[ book-end ]


  1. a support placed at the end of a row of books to hold them upright, usually used in pairs.
  2. one of two things occurring or located at either end of something else:

    two events that served as bookends to my career.

verb (used with object)

  1. to occur or be located at the beginning and end of:

    His term in office was bookended by crises.

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Word History and Origins

Origin of bookend1

First recorded in 1905–10; book + end 1

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Example Sentences

The view of the Alaska Range, the joyous feeling of wind on my cheeks, and a buoyant sensation of wild abandon are forever stitched in my memory as the perfect bookend to a perfect day in the park.

Leno also appears locked in at left tackle, and Cosmi or Lucas could be the other bookend.

In fact, her surveillance became the bookends to all of his appointments.

From Time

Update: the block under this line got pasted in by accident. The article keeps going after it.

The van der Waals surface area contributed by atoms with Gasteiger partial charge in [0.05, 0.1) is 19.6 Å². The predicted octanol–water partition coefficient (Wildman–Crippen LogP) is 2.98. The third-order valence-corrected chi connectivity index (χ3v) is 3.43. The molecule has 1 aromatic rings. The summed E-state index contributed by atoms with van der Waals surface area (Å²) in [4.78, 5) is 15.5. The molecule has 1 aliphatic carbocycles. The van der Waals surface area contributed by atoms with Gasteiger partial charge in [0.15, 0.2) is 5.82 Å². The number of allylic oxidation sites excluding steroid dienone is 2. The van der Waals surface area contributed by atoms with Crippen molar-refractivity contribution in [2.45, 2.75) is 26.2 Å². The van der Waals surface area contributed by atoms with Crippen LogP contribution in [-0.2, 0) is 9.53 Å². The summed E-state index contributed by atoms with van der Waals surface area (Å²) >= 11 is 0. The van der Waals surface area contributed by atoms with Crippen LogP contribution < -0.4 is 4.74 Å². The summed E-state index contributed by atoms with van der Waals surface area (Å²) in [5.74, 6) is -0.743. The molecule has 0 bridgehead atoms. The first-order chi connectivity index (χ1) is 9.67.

It served as an unsettling bookend to a college sports year that began last summer with the flap over Oklahoma State football coach Mike Gundy wearing a One America News T-shirt.

What began in a church choir as a kindergartner now finds a cinematic bookend in Tran’s 30s, with a role and a prayer.

Your death is a tragic bookend to a year touted as the “transgender tipping point.”

These weeks, and especially fast days that bookend them, are about remembering the experience of loss.

Farm kids are educated early about the events that bookend life.

And it became a sort of bookend to my first experience with him.

But 9/11 has defined our stubbornly nameless decade, along with the bookend election of Barack Obama.

Before I could follow, Nan had dropped the bookend and flung herself into my arms.

She held a heavy bookend poised to strike at Ashe, who was in front of her, moving stealthily forward.





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